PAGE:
Shocker: Bans On Affirmative Action Help Enterprising

“Bans On Affirmative Action Help Asian Americans, Not Whites, Report Says” reads a Chronicle of Higher Education headline this week reporting on a new study of preference bans and attendance, offering little surprise to… any, it seems, aside from the study’s authors. The study examined the results of preference bans at a number of colleges, and found that they yielded significant increases in Asian American applicants, significant declines in black attendance, and mixed portraits otherwise, with some declines in white attendance, which can partially be attributed to demographic change in the applicant pools. It’s slightly odd to see race-blind admissions yielding a decline in white attendance, but, substantively speaking, it’s been apparent for a significant amount of time (to anyone who’s watched the UC schools, for one) that the end of preferences is principally a boon to Asian American attendance. And despite all this, opposition to preferences has continued to mount. How do the researchers explain this? Whites have been fooling themselves.

In a grim and considerably unfair portrait of the movement against affirmative action, the report suggests that their findings “can hardly be satisfying’ to ‘those who campaigned for the elimination of affirmative action in the belief that it would advantage the admission of white students.” Yes, it would be dissatisfying to those persons, but what is that demographic? I seem to recall broad enthusiasm for restoring merit as the source of anti-preference arguments and success, not white American racial interest. The report continues in this vein, predicting that whites may begin opposing affirmative action bans if Asians continued to make gains, observing that “Whites are still too influential in politics and in the private sector to sit quietly while this trend continues.” I was struck by the profound cynicism of this commentary, seemingly attributing the success of bans to narrow white misconceptions of their self-interest, until I saw the final line of the Chronicle report. One of the study authors, Charles E. Young, former chancellor of UCLA, stated, about the effects of preference bans in colleges, that “limits on affirmative action have ‘clearly negatively affected their ability to provide diversity in education,’ hurting the education of their students.”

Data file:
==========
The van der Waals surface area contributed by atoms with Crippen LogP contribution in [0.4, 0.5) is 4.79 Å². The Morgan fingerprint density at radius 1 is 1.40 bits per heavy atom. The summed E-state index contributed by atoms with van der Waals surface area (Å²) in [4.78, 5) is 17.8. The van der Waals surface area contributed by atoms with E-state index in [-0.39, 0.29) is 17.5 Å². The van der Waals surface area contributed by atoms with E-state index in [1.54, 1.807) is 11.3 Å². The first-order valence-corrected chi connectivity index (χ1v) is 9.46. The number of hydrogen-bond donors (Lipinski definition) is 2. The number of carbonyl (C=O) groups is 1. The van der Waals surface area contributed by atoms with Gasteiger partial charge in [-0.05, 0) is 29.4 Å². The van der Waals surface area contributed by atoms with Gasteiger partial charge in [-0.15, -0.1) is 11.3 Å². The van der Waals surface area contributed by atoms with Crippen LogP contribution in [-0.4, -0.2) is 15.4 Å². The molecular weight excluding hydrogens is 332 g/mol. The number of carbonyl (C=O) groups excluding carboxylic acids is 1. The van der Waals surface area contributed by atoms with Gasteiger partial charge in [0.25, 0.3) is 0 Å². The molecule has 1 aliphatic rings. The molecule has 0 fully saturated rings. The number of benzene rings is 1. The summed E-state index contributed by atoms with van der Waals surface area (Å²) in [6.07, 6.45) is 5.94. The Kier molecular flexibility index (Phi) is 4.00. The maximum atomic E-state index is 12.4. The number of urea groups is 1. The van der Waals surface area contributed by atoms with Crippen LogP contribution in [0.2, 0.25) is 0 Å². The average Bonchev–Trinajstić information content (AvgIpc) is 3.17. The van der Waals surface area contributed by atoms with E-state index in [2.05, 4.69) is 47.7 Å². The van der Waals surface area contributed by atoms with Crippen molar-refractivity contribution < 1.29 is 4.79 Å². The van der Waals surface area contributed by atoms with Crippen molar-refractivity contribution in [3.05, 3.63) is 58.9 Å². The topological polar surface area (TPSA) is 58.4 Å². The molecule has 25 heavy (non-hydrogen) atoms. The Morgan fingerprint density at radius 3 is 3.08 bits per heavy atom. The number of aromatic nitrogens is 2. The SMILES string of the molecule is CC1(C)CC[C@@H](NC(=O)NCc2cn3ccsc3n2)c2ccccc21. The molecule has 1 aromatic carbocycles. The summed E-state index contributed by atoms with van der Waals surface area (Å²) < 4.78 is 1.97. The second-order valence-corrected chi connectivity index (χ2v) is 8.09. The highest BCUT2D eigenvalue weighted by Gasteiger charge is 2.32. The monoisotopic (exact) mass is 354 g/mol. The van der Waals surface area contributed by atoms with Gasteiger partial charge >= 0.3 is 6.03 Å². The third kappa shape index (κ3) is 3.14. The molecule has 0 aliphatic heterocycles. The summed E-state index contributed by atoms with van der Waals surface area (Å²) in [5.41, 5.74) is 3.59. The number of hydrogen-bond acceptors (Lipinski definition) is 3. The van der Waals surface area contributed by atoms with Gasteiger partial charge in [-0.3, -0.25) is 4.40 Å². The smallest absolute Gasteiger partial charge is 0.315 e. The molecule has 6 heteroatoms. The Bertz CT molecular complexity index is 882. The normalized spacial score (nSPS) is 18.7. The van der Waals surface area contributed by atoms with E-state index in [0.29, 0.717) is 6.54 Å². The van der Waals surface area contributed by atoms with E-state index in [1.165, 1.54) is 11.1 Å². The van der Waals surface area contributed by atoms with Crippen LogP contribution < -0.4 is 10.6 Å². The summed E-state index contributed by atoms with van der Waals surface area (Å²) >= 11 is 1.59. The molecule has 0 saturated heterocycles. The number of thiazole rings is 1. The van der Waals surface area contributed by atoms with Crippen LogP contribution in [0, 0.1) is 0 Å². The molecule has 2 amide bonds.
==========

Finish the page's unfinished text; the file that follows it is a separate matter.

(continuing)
Hurting the education, of course – now it’s easy to discern a narrative. What’s a new way to stem the tide against preferences and install diversity forever? Convince whites that they might want them!
The study commentary seems to advance a recent tradition of pro-preference argument, which seeks to bolster support for preference regimes by seeking to incorporate aggrieved parties into their preference schemes. Already, some have argued that preferences for vanishing males could convincingly be incorporated into existing diversity systems. Now we’ll see preferences for whites? It’s a novel universalist argument, but hey, any argument’s worth a try if it might keep affirmative action alive, right? I look forward to reading the full study.

Anthony Paletta

Anthony Paletta is a freelance writer.

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